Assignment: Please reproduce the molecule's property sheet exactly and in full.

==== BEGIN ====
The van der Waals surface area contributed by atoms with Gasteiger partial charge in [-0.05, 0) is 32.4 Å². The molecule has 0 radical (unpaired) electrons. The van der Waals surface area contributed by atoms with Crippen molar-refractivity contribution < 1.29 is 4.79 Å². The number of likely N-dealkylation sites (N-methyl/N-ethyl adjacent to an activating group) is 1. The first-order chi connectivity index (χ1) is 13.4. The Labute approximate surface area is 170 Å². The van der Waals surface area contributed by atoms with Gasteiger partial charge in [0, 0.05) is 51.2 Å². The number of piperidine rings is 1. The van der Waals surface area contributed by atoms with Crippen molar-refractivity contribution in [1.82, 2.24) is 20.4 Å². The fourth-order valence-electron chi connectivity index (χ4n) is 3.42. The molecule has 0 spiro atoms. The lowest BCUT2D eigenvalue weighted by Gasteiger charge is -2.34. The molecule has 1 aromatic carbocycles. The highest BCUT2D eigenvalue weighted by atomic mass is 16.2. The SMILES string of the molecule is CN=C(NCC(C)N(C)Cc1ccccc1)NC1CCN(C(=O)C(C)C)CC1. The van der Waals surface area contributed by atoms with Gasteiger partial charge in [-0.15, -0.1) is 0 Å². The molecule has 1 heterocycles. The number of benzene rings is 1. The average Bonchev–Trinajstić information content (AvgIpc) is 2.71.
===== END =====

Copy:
The van der Waals surface area contributed by atoms with Gasteiger partial charge in [-0.05, 0) is 32.4 Å². The molecule has 0 radical (unpaired) electrons. The van der Waals surface area contributed by atoms with Crippen molar-refractivity contribution < 1.29 is 4.79 Å². The number of likely N-dealkylation sites (N-methyl/N-ethyl adjacent to an activating group) is 1. The first-order chi connectivity index (χ1) is 13.4. The Labute approximate surface area is 170 Å². The van der Waals surface area contributed by atoms with Gasteiger partial charge in [0, 0.05) is 51.2 Å². The number of piperidine rings is 1. The van der Waals surface area contributed by atoms with Crippen molar-refractivity contribution in [1.82, 2.24) is 20.4 Å². The fourth-order valence-electron chi connectivity index (χ4n) is 3.42. The molecule has 0 spiro atoms. The lowest BCUT2D eigenvalue weighted by Gasteiger charge is -2.34. The molecule has 1 aromatic carbocycles. The highest BCUT2D eigenvalue weighted by atomic mass is 16.2. The SMILES string of the molecule is CN=C(NCC(C)N(C)Cc1ccccc1)NC1CCN(C(=O)C(C)C)CC1. The van der Waals surface area contributed by atoms with Gasteiger partial charge in [-0.15, -0.1) is 0 Å². The molecule has 1 heterocycles. The number of benzene rings is 1. The average Bonchev–Trinajstić information content (AvgIpc) is 2.71.